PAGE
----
Source: Meena Kadri
"In a dusty office of the municipal buildings in K-West ward in northwest Mumbai there is a detailed map of the Paris water supply system placed under a sheet of thick glass on the desk of the chief engineer. This 'hydraulic decoration' acknowledges an attachment to a utopian vision of the perfect city: a striving towards a perfect synthesis of engineering science with urban modernity. The intricate arrangement of blue lines — varying in thickness and shading to depict the hierarchical structure of the city’s water mains — is counterposed with the familiar bridges, boulevards and radial sub- divisions of the Parisian arrondissements. This striking cartographic representation of Paris is suggestive of a tension between the idea of the modern city as a visible manifestation of conscious design and the complex array of unseen networks extending beneath the city streets. Mumbai, like any other modern city, bears the imprint of successive generations of civil engineers and urban planners yet its hydrological structure has never closely corresponded with a rationalized conception of urban space: time and again, ambitious plans and schemes have been only partially realized leaving the material reality of the city far short of any technical ideal."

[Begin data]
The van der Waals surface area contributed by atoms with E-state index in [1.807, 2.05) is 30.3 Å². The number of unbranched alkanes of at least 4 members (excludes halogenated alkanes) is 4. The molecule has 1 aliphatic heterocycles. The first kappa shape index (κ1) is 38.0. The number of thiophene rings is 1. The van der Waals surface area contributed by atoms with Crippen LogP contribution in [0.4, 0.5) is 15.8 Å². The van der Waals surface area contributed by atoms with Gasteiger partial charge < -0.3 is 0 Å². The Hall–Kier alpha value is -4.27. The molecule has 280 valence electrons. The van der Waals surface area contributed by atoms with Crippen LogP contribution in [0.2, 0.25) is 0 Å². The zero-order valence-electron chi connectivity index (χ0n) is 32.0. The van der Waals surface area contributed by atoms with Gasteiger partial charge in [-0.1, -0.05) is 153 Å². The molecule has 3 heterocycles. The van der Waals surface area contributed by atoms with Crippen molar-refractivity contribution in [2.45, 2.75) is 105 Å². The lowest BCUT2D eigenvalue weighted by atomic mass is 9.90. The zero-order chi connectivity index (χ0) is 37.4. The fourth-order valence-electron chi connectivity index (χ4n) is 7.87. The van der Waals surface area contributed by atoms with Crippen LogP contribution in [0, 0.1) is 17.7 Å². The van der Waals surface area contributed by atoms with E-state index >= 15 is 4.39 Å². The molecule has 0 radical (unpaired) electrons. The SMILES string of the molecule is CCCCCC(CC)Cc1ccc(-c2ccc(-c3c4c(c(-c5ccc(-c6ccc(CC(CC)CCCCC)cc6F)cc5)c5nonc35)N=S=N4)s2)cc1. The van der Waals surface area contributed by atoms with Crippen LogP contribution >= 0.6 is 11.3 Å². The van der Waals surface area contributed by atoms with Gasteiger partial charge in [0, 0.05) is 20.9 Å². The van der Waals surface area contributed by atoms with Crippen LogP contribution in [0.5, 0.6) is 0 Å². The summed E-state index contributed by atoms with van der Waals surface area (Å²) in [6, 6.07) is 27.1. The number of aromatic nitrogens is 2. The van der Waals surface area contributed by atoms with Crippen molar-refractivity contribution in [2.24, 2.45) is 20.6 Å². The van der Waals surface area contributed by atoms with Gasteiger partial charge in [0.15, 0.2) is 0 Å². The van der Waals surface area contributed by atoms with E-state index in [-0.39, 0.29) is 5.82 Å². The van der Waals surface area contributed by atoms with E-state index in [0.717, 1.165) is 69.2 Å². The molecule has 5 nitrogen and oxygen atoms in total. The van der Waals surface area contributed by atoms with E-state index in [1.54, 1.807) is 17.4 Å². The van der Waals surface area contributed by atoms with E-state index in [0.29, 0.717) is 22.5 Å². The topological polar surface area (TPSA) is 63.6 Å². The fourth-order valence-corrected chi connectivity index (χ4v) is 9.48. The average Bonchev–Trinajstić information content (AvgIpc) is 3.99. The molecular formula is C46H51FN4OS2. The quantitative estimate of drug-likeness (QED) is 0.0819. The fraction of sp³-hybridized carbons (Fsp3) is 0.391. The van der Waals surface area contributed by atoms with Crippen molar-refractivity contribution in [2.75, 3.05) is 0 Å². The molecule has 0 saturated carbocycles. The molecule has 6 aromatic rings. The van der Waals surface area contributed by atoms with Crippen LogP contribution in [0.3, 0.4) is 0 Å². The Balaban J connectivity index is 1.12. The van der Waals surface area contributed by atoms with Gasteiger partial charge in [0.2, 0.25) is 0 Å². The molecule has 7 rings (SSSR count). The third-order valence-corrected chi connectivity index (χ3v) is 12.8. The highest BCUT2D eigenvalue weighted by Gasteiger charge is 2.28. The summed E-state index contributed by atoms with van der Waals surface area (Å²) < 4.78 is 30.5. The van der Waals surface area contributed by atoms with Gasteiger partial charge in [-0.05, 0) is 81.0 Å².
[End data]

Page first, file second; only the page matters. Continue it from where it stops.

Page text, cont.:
Matthew Gandy, from "Landscapes of Disaster: Water, Modernity and Urban Fragmentation in Mumbai," 2008
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